>> A special word of Inspiration & Motivation for both me and also for all readers
You are part of the largest team in the world, the PHP community. There are 5 million women and men out there ready to help you solve your problems. Of course, some of them have problems too, so make sure that you give back when you can in honor of those who have given to you.
>> Any other things you want to mention/share with The PHP World?
Yes, If you have not yet donated to Ed (@funkatron) Finkler’s Open Source Mental Health campaign, please do. Ed uses the money to cover travel expenses so that he can go talk to developers all around North America about Mental Health. If all of us chipped in $5 (a coffee at Starbucks for those of us in North America) Ed wouldn’t need to ever ask again. Do it, donate now.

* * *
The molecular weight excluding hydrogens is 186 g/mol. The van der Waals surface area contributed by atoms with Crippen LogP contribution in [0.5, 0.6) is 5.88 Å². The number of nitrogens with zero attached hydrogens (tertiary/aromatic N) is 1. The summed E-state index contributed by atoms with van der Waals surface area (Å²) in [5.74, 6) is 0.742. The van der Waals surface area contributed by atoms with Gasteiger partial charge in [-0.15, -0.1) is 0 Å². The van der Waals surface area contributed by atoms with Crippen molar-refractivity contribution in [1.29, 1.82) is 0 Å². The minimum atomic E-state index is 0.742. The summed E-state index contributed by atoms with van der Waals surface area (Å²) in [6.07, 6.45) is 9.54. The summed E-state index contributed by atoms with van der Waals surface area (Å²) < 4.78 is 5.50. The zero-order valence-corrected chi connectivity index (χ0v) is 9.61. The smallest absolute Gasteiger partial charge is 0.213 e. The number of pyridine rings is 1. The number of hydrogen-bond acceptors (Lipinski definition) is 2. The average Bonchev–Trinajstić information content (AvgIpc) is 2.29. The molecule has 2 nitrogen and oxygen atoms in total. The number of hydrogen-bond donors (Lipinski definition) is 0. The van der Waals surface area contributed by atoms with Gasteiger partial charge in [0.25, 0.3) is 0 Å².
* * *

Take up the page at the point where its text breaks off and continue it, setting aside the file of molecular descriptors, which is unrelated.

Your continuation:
Ed can’t change the world by himself, he needs the PHP community to help him.
>> Cal, thank you very much for all you do, for all you do for me as well and for all the consistent things you do FOR The PHP Community – either be it consistency in your PHP endeavours like NomadPHP / DayCamp4Developers, inspiration in the form of Wisdom of The ElePHPant and for all your daily motivating PHP stuffs on twitter – THANK YOU very much, Sir!
You are welcome. Thank you for helping make the PHP community so awesome!